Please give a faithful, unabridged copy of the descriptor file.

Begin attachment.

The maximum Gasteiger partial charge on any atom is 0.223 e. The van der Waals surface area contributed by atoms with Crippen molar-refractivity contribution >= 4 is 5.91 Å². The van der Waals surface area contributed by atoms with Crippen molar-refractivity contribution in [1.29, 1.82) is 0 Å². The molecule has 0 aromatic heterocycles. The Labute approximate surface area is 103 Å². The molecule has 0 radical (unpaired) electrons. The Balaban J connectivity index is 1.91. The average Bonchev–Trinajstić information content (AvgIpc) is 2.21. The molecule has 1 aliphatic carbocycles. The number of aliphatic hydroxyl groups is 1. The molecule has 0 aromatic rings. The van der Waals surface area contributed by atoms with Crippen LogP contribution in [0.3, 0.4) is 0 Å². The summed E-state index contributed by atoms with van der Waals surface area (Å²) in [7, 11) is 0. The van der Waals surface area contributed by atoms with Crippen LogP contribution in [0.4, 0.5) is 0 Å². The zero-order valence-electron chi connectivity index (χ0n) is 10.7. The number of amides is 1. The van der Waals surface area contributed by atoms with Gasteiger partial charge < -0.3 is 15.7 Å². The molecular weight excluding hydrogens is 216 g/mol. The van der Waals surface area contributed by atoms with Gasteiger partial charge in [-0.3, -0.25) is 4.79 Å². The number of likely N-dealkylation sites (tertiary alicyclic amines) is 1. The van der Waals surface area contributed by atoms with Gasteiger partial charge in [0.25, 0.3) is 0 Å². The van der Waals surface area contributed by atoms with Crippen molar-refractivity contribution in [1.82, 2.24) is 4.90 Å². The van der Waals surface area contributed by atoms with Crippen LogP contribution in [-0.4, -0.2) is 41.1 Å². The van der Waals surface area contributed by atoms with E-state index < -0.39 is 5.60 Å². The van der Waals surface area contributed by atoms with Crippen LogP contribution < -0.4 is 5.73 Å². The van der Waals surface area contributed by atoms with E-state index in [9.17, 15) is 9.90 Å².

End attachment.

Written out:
The maximum Gasteiger partial charge on any atom is 0.223 e. The van der Waals surface area contributed by atoms with Crippen molar-refractivity contribution >= 4 is 5.91 Å². The van der Waals surface area contributed by atoms with Crippen molar-refractivity contribution in [1.29, 1.82) is 0 Å². The molecule has 0 aromatic heterocycles. The Labute approximate surface area is 103 Å². The molecule has 0 radical (unpaired) electrons. The Balaban J connectivity index is 1.91. The average Bonchev–Trinajstić information content (AvgIpc) is 2.21. The molecule has 1 aliphatic carbocycles. The number of aliphatic hydroxyl groups is 1. The molecule has 0 aromatic rings. The van der Waals surface area contributed by atoms with Crippen LogP contribution in [0.3, 0.4) is 0 Å². The summed E-state index contributed by atoms with van der Waals surface area (Å²) in [7, 11) is 0. The van der Waals surface area contributed by atoms with Crippen LogP contribution in [0.4, 0.5) is 0 Å². The zero-order valence-electron chi connectivity index (χ0n) is 10.7. The number of amides is 1. The van der Waals surface area contributed by atoms with Gasteiger partial charge < -0.3 is 15.7 Å². The molecular weight excluding hydrogens is 216 g/mol. The van der Waals surface area contributed by atoms with Gasteiger partial charge in [-0.3, -0.25) is 4.79 Å². The number of likely N-dealkylation sites (tertiary alicyclic amines) is 1. The van der Waals surface area contributed by atoms with Gasteiger partial charge in [0.25, 0.3) is 0 Å². The van der Waals surface area contributed by atoms with Crippen molar-refractivity contribution in [1.82, 2.24) is 4.90 Å². The van der Waals surface area contributed by atoms with Crippen LogP contribution in [-0.4, -0.2) is 41.1 Å². The van der Waals surface area contributed by atoms with E-state index < -0.39 is 5.60 Å². The van der Waals surface area contributed by atoms with Crippen LogP contribution < -0.4 is 5.73 Å². The van der Waals surface area contributed by atoms with E-state index in [9.17, 15) is 9.90 Å².